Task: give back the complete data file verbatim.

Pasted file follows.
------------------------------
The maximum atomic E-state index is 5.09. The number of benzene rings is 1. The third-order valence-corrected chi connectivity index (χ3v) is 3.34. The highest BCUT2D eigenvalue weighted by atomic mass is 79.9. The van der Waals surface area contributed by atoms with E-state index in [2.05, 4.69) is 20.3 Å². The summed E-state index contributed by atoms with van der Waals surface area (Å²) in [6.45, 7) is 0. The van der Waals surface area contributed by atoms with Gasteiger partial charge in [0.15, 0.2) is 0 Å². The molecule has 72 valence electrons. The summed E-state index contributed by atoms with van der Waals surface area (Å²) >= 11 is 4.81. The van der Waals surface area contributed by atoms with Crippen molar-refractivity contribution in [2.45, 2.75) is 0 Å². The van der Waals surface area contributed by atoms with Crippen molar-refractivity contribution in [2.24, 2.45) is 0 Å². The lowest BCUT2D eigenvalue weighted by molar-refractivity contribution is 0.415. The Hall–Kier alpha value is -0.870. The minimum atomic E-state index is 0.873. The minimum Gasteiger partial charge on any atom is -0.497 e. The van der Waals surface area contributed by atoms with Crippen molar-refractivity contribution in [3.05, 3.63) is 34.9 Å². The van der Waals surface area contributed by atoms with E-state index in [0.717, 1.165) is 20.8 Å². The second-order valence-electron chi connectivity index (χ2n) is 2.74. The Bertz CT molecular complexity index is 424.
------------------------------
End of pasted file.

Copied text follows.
The maximum atomic E-state index is 5.09. The number of benzene rings is 1. The third-order valence-corrected chi connectivity index (χ3v) is 3.34. The highest BCUT2D eigenvalue weighted by atomic mass is 79.9. The van der Waals surface area contributed by atoms with E-state index in [2.05, 4.69) is 20.3 Å². The summed E-state index contributed by atoms with van der Waals surface area (Å²) in [6.45, 7) is 0. The van der Waals surface area contributed by atoms with Gasteiger partial charge in [0.15, 0.2) is 0 Å². The molecule has 72 valence electrons. The summed E-state index contributed by atoms with van der Waals surface area (Å²) >= 11 is 4.81. The van der Waals surface area contributed by atoms with Crippen molar-refractivity contribution in [2.45, 2.75) is 0 Å². The van der Waals surface area contributed by atoms with Crippen molar-refractivity contribution in [2.24, 2.45) is 0 Å². The lowest BCUT2D eigenvalue weighted by molar-refractivity contribution is 0.415. The Hall–Kier alpha value is -0.870. The minimum atomic E-state index is 0.873. The minimum Gasteiger partial charge on any atom is -0.497 e. The van der Waals surface area contributed by atoms with Crippen molar-refractivity contribution in [3.05, 3.63) is 34.9 Å². The van der Waals surface area contributed by atoms with E-state index in [0.717, 1.165) is 20.8 Å². The second-order valence-electron chi connectivity index (χ2n) is 2.74. The Bertz CT molecular complexity index is 424.